On the cross God absorbs into himself our falleness and its consequences and offers us a new relationship. God shows he knows what it’s like to be the loser; God hurts and weeps and bleeds and dies. It’s a mystery we can hardly glimpse, let alone grasp; and if there is an answer to the problem of suffering, perhaps it’s one for the heart, not the reason. Because the answer God’s given is simply himself; to show that, so far from inflicting suffering as a punishment, he bears our griefs and shares our sorrow. From Good Friday on, God is no longer “God up there”, inscrutably allotting rewards and retributions. On the Cross, even more than in the crib, he is Immanuel, God down here, God with us.
The ground of our salvation is the substitutionary atonement accomplished by Christ. Our response in faith to Christ is essential to our experience of salvation, but the work of our salvation is fully accomplished by Christ.
What will Dr. John do with Paul’s explanation of the Gospel and the meaning of the cross? Well, probably something like what he does with Paul’s teachings on homosexuality. It takes no genius to detect a pattern here. Dr. John, who entered into a homosexual civil union last year, obviously disregards the Apostle Paul’s very clear teachings on homosexuality. What would keep him from doing the same with an atonement theology he finds to be “insane?” Obviously, the answer to that question is “nothing.”
He explicitly rejects the wrath of God. His authority for doing so is Julian of Norwich, who wrote, “For I saw that there is no manner of wrath in God, neither for short time nor for long;-for in sooth, if God be wroth for an instant, we should never have life nor place nor being.”
The only obstacle to accepting that argument is the Bible. As represented in that quotation, Julian of Norwich denies what the Bible unquestionably declares — the God will pour out His wrath upon sin.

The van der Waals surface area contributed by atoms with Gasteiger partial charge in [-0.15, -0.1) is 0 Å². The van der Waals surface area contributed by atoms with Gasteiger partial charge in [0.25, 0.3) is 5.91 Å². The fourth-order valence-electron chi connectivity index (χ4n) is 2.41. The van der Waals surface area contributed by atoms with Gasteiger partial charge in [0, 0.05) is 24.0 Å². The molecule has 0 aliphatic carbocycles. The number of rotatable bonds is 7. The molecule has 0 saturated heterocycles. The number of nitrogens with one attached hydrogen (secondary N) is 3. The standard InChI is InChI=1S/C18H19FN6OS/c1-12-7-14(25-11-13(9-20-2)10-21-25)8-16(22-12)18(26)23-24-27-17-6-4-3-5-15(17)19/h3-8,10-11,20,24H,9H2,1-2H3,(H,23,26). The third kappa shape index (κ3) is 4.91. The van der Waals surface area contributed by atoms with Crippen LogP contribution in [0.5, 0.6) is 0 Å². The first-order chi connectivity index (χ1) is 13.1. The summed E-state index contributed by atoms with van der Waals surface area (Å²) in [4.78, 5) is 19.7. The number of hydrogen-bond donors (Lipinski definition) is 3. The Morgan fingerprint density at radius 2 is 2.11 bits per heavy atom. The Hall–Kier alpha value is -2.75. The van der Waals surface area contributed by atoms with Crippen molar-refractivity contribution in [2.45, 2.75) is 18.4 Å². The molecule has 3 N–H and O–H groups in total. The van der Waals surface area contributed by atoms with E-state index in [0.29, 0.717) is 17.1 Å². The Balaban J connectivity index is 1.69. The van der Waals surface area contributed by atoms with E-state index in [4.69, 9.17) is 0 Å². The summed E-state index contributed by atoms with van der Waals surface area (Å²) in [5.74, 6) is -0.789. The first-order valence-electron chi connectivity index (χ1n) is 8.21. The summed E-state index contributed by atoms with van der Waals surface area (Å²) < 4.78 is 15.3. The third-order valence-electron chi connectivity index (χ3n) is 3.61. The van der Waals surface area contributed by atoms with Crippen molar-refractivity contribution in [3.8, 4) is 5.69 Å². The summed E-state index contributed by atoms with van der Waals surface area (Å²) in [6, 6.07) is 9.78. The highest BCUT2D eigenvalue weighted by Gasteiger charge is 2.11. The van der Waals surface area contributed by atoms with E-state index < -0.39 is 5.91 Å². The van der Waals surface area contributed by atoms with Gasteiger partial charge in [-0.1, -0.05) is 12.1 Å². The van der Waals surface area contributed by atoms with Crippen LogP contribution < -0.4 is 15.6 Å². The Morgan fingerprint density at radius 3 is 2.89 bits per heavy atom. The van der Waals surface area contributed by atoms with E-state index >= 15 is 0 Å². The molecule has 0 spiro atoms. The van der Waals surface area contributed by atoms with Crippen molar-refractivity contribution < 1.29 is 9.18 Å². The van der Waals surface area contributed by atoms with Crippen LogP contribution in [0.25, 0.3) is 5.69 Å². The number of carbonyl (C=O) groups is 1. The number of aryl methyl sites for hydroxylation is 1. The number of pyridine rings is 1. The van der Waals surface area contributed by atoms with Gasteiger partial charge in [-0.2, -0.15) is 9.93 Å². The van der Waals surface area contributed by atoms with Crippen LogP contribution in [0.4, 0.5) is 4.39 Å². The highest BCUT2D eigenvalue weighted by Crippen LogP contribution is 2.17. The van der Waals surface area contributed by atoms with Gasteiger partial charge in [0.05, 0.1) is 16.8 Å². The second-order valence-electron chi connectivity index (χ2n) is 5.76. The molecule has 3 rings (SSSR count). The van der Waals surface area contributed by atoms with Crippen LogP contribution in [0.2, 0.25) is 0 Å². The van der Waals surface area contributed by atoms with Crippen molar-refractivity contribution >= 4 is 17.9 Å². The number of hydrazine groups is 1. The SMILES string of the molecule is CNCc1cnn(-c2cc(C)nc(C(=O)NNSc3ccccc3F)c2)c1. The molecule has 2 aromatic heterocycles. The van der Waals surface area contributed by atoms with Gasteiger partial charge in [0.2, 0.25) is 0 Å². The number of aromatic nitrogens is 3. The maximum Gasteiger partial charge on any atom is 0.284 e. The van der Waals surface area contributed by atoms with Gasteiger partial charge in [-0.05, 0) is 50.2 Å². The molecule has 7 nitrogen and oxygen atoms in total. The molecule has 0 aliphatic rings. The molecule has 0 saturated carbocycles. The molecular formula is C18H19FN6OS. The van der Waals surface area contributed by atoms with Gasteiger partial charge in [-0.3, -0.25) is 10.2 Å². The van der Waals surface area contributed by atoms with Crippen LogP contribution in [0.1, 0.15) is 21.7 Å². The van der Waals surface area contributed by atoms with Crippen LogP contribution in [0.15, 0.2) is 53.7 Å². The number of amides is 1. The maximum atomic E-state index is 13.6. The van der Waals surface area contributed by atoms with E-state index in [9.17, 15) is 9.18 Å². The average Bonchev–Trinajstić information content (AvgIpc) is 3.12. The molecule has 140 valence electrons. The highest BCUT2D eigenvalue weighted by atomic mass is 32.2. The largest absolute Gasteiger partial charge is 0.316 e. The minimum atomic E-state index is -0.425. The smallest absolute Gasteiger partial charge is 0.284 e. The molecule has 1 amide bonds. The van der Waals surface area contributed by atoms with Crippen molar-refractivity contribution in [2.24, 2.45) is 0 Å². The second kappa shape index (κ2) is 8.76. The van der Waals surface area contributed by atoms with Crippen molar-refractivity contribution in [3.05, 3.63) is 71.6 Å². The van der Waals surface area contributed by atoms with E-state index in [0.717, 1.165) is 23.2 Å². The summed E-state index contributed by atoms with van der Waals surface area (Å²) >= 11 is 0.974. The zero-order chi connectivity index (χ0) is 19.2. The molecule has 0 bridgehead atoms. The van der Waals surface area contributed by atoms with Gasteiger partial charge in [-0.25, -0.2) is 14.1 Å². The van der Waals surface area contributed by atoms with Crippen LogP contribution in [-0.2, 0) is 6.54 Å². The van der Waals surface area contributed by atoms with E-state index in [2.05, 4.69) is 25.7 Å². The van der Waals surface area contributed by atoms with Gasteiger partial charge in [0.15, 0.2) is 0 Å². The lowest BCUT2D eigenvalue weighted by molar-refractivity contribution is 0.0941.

Writing in The Guardian [London], Giles Fraser throws his lot in with Dr. John. In his words, “For, once again, what [John] has been saying is nothing other than a truth known by most people in the pews: that the idea of God murdering his son for the salvation of the world is barbaric and morally indefensible. It turns Christianity into “cosmic child abuse”.
We are left with an unavoidable choice. We must stand with the Apostle Paul in seeing the cross as the place where God is shown to be both “just and the justifier of the one who has faith in Jesus.” Or, we must stand with Dr. John and Mr. Fraser in describing the New Testament’s teaching of the cross as “insane” and a form of “cosmic child abuse.” On this question there is no middle ground.
For further reflection: No model or theory of the atonement can exhaust all the biblical materials on the glory of the cross. We must insist that the penal substitutionary understanding of the cross is central and essential, but that does not mean that we deny that other models can extend and enrich our understanding of the cross.
R. Albert Mohler Jr.
- I am always glad to hear from readers. Write me at email@example.com
- Follow regular updates on Twitter at twitter.com/albertmohler
- Get email updates and alerts. Unsubscribe at any time.